Family & Children Services

If you believe a child is in imminent danger, has injuries that need medical attention, or is not safe remaining at home, call 911.​  Child Protection intake at 218-327-2941 or email cpintake@co.itasca.mn.us
 
 Online Child Protection Mandated Report Form
   

Child Protection


When a child maltreatment report warrants an investigation or assessment, Itasca County Child Protection Unit is responsible to respond to reports of child maltreatment that meet certain criteria (MN Statute 626.556.) Itasca County Child Protection activities include:
  • Coordination with law enforcement and the county attorney's office or juvenile court
  • Observations of children
  • Interviews with children and parents or other caretakers of children
  • Collateral interviews
  • Safety and Risk assessment
  • Record checks
  • Development of a case plan for the family

Family Assessment


Family Assessment is based on the belief that parents love their children and want them to be safe. Parents need help to make that happen. Family Assessment can provide that help. It is a response that addresses concerns about child abuse and neglect by:
  • Ensuring Children Are Safe
  • Setting aside the issue of fault and working in partnership with parents
  • Identifying families' needs
  • Providing services and resources matched to families' needs
  • Building on parents' and communities' strengths and resources

Child Protection Investigation


Child Protection Investigation is also based on the belief that parents love their children and want them to be safe. Minnesota laws require that the use of Child Protection Investigations be followed in certain situations including, but not limited to, sexual abuse, physical abuse, and egregious harm situations. Child Protection Investigations may involve the juvenile court system.

Anyone may report suspected child maltreatment, and certain professionals are mandated to report suspected child maltreatment.

Parent Support Outreach Program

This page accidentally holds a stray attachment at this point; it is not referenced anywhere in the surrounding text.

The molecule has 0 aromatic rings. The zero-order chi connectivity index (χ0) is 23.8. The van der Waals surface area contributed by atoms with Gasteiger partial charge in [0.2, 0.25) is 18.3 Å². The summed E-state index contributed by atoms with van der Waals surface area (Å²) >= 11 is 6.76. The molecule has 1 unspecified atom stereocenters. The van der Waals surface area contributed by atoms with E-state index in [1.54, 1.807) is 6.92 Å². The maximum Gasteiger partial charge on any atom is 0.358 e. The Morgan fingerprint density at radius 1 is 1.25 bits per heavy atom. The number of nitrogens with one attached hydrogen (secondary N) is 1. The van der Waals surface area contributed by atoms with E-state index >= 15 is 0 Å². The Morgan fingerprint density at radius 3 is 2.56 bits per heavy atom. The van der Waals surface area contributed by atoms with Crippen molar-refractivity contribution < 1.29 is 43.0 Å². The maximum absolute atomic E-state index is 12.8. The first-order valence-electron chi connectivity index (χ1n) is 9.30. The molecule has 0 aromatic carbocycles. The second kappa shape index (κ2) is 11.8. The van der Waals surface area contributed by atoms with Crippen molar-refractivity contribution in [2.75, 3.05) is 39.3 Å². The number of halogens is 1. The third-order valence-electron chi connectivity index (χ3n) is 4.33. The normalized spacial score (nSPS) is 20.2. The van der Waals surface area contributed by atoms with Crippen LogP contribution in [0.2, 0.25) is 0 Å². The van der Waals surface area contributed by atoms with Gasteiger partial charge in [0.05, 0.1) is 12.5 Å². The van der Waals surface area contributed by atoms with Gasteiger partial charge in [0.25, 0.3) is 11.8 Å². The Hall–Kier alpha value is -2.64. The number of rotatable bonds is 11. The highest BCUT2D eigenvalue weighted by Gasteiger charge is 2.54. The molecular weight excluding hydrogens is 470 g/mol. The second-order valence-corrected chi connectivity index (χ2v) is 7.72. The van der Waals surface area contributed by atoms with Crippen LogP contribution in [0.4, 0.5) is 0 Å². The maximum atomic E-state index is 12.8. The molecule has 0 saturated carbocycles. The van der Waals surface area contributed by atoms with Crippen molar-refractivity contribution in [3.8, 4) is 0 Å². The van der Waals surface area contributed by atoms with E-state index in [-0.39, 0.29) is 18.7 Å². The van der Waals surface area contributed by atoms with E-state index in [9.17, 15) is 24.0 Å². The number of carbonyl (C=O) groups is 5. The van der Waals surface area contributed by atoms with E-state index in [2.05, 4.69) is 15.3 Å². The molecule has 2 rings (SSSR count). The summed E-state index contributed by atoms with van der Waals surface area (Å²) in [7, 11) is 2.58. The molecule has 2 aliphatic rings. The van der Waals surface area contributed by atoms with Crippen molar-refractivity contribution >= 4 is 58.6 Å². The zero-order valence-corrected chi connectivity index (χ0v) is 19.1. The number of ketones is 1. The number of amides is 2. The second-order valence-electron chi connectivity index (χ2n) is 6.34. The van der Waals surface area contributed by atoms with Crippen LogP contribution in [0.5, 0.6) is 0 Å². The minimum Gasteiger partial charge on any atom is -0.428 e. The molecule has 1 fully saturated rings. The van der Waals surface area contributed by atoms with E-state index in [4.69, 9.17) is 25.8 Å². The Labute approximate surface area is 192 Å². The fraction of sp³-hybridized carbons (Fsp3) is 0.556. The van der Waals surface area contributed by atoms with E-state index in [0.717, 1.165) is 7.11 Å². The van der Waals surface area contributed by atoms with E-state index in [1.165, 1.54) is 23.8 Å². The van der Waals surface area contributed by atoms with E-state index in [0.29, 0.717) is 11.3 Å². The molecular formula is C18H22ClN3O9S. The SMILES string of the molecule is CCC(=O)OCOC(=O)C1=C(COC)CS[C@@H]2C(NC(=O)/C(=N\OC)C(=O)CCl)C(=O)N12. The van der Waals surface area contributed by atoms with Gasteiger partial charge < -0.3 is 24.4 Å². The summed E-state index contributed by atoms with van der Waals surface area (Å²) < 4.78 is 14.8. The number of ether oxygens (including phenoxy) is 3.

(PSOP)


Minnesota’s Parent Support Outreach Program is a voluntary, early intervention program that focuses on a family’s strengths and needs, and aims to help children and parents thrive. The program is available through all Minnesota counties, and the White Earth and Leech Lake reservations. Families can refer themselves, or be referred by community or social service agencies. 

Parent Support Outreach Program workers conduct comprehensive assessments of families’ needs and strengths and, together, make decisions about what services or community resources are the best choices for success. Short-term help may be available to families with concerns regarding:

  • Basic needs (food, clothing and housing)
  • Family health (medical care, mental and chemical health services) 
  • Parenting 
  • Transportation 
  • Child care 
  • Financial needs (budgeting and financial assistance)
The overarching goals of the Parent Support Outreach Program are to enhance the well-being of children and families, ensure and maintain safety for children, and support families so they can meet the needs of their children by themselves and through support systems. Often, referrals are made to community supports such as food shelves, free or low-cost clothing programs, free health clinics, mental health services, parenting classes and support, and child development screening services.